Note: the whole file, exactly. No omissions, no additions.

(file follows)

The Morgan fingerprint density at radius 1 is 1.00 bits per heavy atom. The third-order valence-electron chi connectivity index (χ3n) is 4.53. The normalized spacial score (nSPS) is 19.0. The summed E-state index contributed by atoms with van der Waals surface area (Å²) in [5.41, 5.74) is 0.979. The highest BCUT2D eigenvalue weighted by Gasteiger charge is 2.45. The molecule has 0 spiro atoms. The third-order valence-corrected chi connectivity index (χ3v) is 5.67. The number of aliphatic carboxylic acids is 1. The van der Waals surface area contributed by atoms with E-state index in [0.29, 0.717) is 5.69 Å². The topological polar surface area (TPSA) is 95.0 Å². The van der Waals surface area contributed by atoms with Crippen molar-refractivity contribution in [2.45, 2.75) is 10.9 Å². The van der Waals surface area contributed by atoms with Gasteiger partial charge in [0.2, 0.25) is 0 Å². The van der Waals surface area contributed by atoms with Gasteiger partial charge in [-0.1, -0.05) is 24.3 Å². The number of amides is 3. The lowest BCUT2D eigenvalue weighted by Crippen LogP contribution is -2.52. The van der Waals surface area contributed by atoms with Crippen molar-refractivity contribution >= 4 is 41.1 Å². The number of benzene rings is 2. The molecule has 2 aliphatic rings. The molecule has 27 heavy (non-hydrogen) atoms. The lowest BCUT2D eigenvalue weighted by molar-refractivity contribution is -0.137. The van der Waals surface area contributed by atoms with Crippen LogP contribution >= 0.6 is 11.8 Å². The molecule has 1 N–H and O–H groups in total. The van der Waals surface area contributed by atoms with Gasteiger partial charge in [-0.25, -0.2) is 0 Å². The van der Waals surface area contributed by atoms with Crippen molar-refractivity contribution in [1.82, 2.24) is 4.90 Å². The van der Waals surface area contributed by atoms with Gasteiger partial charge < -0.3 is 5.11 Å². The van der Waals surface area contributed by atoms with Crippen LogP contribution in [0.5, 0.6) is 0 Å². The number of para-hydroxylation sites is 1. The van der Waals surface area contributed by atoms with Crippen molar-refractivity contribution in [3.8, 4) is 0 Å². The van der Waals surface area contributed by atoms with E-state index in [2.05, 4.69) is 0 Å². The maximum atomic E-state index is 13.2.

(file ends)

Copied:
The Morgan fingerprint density at radius 1 is 1.00 bits per heavy atom. The third-order valence-electron chi connectivity index (χ3n) is 4.53. The normalized spacial score (nSPS) is 19.0. The summed E-state index contributed by atoms with van der Waals surface area (Å²) in [5.41, 5.74) is 0.979. The highest BCUT2D eigenvalue weighted by Gasteiger charge is 2.45. The molecule has 0 spiro atoms. The third-order valence-corrected chi connectivity index (χ3v) is 5.67. The number of aliphatic carboxylic acids is 1. The van der Waals surface area contributed by atoms with E-state index in [0.29, 0.717) is 5.69 Å². The topological polar surface area (TPSA) is 95.0 Å². The van der Waals surface area contributed by atoms with Crippen molar-refractivity contribution in [2.45, 2.75) is 10.9 Å². The van der Waals surface area contributed by atoms with Gasteiger partial charge in [0.2, 0.25) is 0 Å². The van der Waals surface area contributed by atoms with Gasteiger partial charge in [-0.1, -0.05) is 24.3 Å². The number of amides is 3. The lowest BCUT2D eigenvalue weighted by Crippen LogP contribution is -2.52. The van der Waals surface area contributed by atoms with Crippen molar-refractivity contribution >= 4 is 41.1 Å². The number of benzene rings is 2. The molecule has 2 aliphatic rings. The molecule has 27 heavy (non-hydrogen) atoms. The lowest BCUT2D eigenvalue weighted by molar-refractivity contribution is -0.137. The van der Waals surface area contributed by atoms with Crippen LogP contribution >= 0.6 is 11.8 Å². The molecule has 1 N–H and O–H groups in total. The van der Waals surface area contributed by atoms with Gasteiger partial charge in [-0.25, -0.2) is 0 Å². The van der Waals surface area contributed by atoms with Crippen molar-refractivity contribution in [1.82, 2.24) is 4.90 Å². The van der Waals surface area contributed by atoms with Gasteiger partial charge < -0.3 is 5.11 Å². The van der Waals surface area contributed by atoms with Crippen LogP contribution in [0.5, 0.6) is 0 Å². The number of para-hydroxylation sites is 1. The van der Waals surface area contributed by atoms with Crippen molar-refractivity contribution in [3.8, 4) is 0 Å². The van der Waals surface area contributed by atoms with E-state index in [2.05, 4.69) is 0 Å². The maximum atomic E-state index is 13.2.